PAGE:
Is Earth being bombarded by sub-relativistic meteors? A study says yes.

Planet Earth occasionally gets bombarded by space rocks that either vaporizes in the upper atmosphere or sometimes reach the earth’s surface. There is a fundamental difference between the space rocks, in simple terms.

  • Asteroids – A large rocky space body orbiting the sun and occasionally the orbits pass closer to the planet’s orbit. Theories suggest an asteroid impact led to the extinction of dinosaurs
  • Meteoroid – Small rock or particle orbiting the sun
  • Meteor – When a meteoroid enters the earth’s atmosphere, due friction with atmospheric gases it vaporizes and becomes a meteor, commonly referred to as shooting star
  • Meteorite – A small asteroid or large meteoroid if survives the fiery entry through Earth’s atmosphere and reaches Earth’s surface it is called a meteorite

A new study by astronomers Amir Siraj and Prof. Abraham Loeb from Harvard University titled “Observational Signatures of Sub-Relativistic Meteors” submitted to Astrophysical Journal,  suggests that there could be meteors of size 1 mm to 100mm (about 0.04 to 4 inches) that are extremely fast. According to them, these meteors could be the result of nearby supernovae explosion which could accelerate them to near sub or even near relativistic speeds. We are talking about speeds to the tune of several thousand times the speed of sound to a fraction of speed of light. The astronomers’ work addresses the ongoing astrophysics mystery of whether a supernova’s ejecta can be accelerated to near relativistic speeds through the interstellar space and reach Earth. Several astronomers in the past including Lyman Spitzer and Satio Hayakawa proposed the existence of such meteors.

A meteor flashes over the ALMA observatory in Chile. The different colors correspond to different elements vaporizing and glowing at characteristic wavelengths. Credit: ESO / C. Malin
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According to Siraj, Supernovae are known to release significant quantities of particles at sub-relativistic speeds. Even if a fraction of these, say just 0.01% is of objects that are 1 mm size or larger, we can expect at least 1 such object to reach Earth’s atmosphere every month, given the number of Supernova in our Galaxy. Typically meteor travels at about 0.01% of the speed of light, current surveys are tuned to track signals from objects moving at this speed range and would miss the meteors from supernovae as they are 100 times faster.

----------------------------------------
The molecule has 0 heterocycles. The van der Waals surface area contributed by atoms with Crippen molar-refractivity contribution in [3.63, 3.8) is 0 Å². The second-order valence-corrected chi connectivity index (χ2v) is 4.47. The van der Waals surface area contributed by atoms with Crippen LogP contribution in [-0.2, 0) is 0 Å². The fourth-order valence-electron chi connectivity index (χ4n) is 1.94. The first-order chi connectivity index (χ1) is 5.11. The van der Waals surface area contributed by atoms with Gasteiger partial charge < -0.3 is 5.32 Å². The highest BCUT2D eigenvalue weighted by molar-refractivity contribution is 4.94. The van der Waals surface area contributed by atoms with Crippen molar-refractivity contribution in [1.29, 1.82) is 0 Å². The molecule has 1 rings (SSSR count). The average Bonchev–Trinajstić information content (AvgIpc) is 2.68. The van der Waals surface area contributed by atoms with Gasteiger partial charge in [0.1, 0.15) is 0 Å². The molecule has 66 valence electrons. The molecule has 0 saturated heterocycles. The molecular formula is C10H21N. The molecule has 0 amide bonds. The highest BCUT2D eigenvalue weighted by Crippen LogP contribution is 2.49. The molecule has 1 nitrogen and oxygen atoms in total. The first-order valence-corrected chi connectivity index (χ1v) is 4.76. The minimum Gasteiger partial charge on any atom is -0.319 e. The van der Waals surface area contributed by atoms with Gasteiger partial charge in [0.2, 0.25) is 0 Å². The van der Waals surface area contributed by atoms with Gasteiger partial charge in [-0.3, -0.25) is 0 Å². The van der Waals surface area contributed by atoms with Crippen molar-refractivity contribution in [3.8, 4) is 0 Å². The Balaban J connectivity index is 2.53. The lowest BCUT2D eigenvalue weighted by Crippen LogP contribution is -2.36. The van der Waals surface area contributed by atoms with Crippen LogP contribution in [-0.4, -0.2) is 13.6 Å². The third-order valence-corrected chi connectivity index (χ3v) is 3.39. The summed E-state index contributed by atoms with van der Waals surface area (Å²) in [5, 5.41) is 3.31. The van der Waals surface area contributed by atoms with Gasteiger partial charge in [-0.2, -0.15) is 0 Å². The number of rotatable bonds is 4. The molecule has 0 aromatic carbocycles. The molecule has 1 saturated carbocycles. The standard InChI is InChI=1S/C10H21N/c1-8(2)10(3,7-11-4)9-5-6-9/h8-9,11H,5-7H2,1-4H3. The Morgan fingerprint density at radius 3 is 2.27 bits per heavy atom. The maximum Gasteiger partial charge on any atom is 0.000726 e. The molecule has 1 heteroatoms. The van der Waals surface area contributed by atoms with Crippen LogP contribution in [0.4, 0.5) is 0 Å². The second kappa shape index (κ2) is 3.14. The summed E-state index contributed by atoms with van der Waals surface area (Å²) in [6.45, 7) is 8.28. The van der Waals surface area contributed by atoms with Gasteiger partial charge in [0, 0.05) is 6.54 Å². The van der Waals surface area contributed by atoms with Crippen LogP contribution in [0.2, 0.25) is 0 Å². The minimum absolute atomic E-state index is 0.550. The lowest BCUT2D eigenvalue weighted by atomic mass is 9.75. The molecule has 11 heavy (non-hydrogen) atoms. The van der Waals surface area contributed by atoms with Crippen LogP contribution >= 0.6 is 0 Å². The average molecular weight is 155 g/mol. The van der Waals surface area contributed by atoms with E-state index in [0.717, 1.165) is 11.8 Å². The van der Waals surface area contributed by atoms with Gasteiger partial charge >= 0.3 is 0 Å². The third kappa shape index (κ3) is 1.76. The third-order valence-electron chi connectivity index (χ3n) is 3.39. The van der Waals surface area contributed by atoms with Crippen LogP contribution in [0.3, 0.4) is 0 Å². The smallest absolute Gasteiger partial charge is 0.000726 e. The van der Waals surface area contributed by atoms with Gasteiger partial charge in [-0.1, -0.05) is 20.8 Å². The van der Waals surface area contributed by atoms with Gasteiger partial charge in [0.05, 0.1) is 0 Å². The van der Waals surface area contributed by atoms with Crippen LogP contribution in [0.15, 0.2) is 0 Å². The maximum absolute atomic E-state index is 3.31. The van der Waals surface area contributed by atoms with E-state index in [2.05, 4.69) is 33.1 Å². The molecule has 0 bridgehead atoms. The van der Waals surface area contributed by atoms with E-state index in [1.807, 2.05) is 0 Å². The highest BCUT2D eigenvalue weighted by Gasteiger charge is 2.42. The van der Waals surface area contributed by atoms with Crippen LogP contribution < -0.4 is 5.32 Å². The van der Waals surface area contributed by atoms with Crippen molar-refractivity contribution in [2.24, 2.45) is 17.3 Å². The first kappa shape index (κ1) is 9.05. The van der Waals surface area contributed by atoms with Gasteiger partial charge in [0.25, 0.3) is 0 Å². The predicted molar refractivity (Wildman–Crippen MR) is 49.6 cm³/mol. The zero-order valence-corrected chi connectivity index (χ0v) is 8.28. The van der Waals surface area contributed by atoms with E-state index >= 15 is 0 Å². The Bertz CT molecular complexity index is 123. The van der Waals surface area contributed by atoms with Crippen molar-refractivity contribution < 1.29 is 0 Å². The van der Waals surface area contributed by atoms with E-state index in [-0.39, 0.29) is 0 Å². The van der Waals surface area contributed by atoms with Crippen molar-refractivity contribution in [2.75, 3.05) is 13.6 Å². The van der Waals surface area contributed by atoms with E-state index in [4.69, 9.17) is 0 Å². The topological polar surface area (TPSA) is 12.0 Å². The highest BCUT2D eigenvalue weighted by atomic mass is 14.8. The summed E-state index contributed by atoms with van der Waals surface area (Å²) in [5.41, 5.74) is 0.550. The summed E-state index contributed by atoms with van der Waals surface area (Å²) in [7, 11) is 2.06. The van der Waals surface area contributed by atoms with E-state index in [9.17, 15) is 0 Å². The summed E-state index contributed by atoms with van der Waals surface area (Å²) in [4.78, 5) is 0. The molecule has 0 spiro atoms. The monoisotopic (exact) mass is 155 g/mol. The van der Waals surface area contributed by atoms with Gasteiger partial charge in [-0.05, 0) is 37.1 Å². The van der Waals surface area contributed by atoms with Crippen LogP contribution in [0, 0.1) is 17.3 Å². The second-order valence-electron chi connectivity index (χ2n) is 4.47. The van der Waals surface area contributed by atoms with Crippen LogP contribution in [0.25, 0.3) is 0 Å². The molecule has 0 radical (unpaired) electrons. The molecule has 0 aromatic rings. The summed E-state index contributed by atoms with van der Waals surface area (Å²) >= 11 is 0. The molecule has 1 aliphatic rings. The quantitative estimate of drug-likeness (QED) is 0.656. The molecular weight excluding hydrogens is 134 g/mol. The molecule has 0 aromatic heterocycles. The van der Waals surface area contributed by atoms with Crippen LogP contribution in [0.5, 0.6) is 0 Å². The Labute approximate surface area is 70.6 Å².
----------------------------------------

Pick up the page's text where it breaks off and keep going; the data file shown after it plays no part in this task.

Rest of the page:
For their study, Siraj and Loeb developed a hydrodynamic and radiative model to track the evolution of plasma cylinders created by sub-relativistic meteors passing through Earth’s atmosphere. In simple terms, when a normal meteor passes through Earth’s atmosphere it decelerates violently and the air behind it cools rapidly when compared to the speed of the meteor, so we see a glowing point moving through the sky. But in case of a meteor moving at sub-relativistic speed through Earth’s atmosphere, there is not enough time for the air behind to cool, resulting in the generation of a cylinder of plasma that cools all at once. This creates an intense shockwave and the air glows along the path of the meteoroid for as little as one-tenth of a millisecond.

Map displaying location and energy of meteor explosions detected by CNEOS. Credit: NASA/CNEOS

Based on this study, Siraj and Loeb outlined that new surveys could incorporate infrasound microphones and optical-infrared instruments to detect the acoustic signature and optical flashes created by these meteors entering Earth’s atmosphere and causing an explosion. They recommend a global network of about 600 detectors with all-sky coverage to detect a few of these types of meteors. Also, there is a possibility of using existing infrastructure, as Siraj explained, is found in NASA’s Center for Near-Earth Object Studies (CNEOS) network and database.

In spite of having a sound theoretical basis, the question still remains – whether or not meteors of size 1 mm to 100mm (about 0.04 to 4 inches) enter Earth’s atmosphere at sub-relativistic or relativistic speed. The payoff for detecting these meteors would be the ability to study an entirely new set of objects that interacts with Earth’s atmosphere on a regular basis. Also, this would allow astronomers to place important constraints on the ejecta which would provide a new perspective in the study of Supernovae

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Source: Phys.org, UniverseToday

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